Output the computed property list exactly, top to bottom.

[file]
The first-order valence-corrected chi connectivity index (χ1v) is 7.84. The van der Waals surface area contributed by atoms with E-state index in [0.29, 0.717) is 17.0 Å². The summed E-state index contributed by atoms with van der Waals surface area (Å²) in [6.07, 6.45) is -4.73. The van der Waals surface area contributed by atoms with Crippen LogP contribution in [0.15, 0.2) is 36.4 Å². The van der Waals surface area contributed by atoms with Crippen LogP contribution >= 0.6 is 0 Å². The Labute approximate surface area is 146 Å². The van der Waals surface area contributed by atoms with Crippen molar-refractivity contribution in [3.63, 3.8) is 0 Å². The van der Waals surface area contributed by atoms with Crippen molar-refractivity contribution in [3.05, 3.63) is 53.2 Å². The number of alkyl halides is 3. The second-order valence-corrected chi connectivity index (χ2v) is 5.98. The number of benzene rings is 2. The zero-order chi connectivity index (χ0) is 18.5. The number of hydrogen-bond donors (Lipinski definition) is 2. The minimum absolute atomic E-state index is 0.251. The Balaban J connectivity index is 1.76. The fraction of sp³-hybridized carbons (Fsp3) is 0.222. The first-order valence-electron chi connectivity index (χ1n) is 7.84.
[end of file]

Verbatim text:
The first-order valence-corrected chi connectivity index (χ1v) is 7.84. The van der Waals surface area contributed by atoms with E-state index in [0.29, 0.717) is 17.0 Å². The summed E-state index contributed by atoms with van der Waals surface area (Å²) in [6.07, 6.45) is -4.73. The van der Waals surface area contributed by atoms with Crippen LogP contribution in [0.15, 0.2) is 36.4 Å². The van der Waals surface area contributed by atoms with Crippen LogP contribution >= 0.6 is 0 Å². The Labute approximate surface area is 146 Å². The van der Waals surface area contributed by atoms with Crippen molar-refractivity contribution in [3.63, 3.8) is 0 Å². The van der Waals surface area contributed by atoms with Crippen molar-refractivity contribution in [3.05, 3.63) is 53.2 Å². The number of alkyl halides is 3. The second-order valence-corrected chi connectivity index (χ2v) is 5.98. The number of benzene rings is 2. The zero-order chi connectivity index (χ0) is 18.5. The number of hydrogen-bond donors (Lipinski definition) is 2. The minimum absolute atomic E-state index is 0.251. The Balaban J connectivity index is 1.76. The fraction of sp³-hybridized carbons (Fsp3) is 0.222. The first-order valence-electron chi connectivity index (χ1n) is 7.84.